Local Union No. 742, United Brotherhood of Carpenters and Joiners of America, Petitioner, v. National Labor Relations Board, Respondent, 377 F.2d 929 (D.C. Cir. 1967)Annotate this Case
Decided March 16, 1967
Mr. Bernard M. Mamet, Chicago, Ill., with whom Mr. Francis X. Ward, Washington, D. C., was on the brief, for petitioner.
Mrs. Nancy M. Sherman, Atty., N. L. R. B., with whom Messrs. Arnold Ordman, Gen. Counsel, Dominick L. Manoli, Associate Gen. Counsel, and Marcel Mallet-Prevost, Asst. Gen. Counsel, N. L. R. B., were on the brief, for respondent.
Before FAHY, BURGER and ROBINSON, Circuit Judges.
In unfair labor practice proceedings under Section 10 of the National Labor Relations Act,1 the Trial Examiner initially, and thereafter the Board, with substantial supporting evidence in the record as a whole, found that Local Union No. 742 caused an employer to refuse further employment to Robert Reinero, discharging him, in violation of Section 8 (b) (1) (A) and (2) of the Act.
The essential circumstances are that Reinero was an accredited apprentice millwright. Not being a member of the Local, however, he was required to have a permit from the Local to continue the employment here involved.2 Renewal of such a permit was refused by the Local's Business Agent, thus, because of an understanding between the Local and the employer, causing his discharge. This would not have occurred as it did had Reinero been a member of or held an apprentice's permit issued by the Local. The evidence justified, as we have said, findings to the above effect, and it was within the Board's competence to conclude that in this manner the section of the Act referred to was violated by the Local. Moreover, the remedy prescribed by the Board is appropriate to the nature of the violation found.
The Local contends the Board erred in rejecting the Local's contention before the Board that it was deprived of a full and fair hearing. The contention rests upon the failure of the Trial Examiner to apprise the Business Agent of the nature of the proceedings, the possible result, and the probable need for counsel.
The complaint apprised the Local of the nature of the proceedings. There is nothing whatever to indicate the Local was not aware of their nature and possible consequences, or of its right to be represented by counsel as provided in the Board's Rules and Regulations. Series 8, 29 C.F.R. § 102.38. At the opening of the hearing the Trial Examiner asked counsel and "other representatives for the parties" to state their names. For the Local, its Business Agent answered, "We have none." The Trial Examiner asked, "You have no counsel?" The Business Agent responded, "Right, we do not have counsel." Then the Trial Examiner inquired: "And you, sir, are the representative?" The Business Agent answered, "I am."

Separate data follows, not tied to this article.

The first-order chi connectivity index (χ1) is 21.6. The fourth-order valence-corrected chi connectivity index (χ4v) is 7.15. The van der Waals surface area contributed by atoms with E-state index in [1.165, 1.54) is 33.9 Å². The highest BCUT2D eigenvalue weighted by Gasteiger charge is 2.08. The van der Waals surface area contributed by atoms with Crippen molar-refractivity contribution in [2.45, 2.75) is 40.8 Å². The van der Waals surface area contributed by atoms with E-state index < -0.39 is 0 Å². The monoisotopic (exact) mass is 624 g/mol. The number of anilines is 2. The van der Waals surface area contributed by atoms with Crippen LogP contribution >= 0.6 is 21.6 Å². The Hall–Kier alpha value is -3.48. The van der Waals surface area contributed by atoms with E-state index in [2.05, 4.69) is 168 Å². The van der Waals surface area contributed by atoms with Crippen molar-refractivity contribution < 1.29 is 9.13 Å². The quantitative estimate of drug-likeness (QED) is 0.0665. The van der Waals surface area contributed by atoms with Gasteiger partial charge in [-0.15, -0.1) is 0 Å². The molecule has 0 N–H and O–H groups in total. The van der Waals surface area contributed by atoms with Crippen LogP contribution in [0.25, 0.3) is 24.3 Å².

There was no denial of the right to counsel, rather a choice of the Local to be represented by its Business Agent, as was also its right. Administrative Procedure Act, § 6(a), 60 Stat. 240, 5 U.S.C. § 1005(a); Board's Rules and Regulations, Series 8, 29 C.F.R. § 102.38. Counsel for the Local cites us no civil or administrative case in support of his contention.
We think the case raises no tenable issue of due process of law.3
The petition of the Local is denied and the order of the Board is enforced.
61 Stat. 146, as amended, 29 U.S.C. § 160
Reinero came to Local Union No. 742 in Decatur, Illinois, as a member of Local Union No. 1235, Modesto, California. The constitution of the United Brotherhood of Carpenters and Joiners of America states, "A member who desires to work in another jurisdiction and who does not wish to transfer membership, shall before going to work, secure a Working Permit in writing from the Local Union or District Council in the jurisdiction where work is secured."
The Local has been represented by counsel since the Trial Examiner issued his decision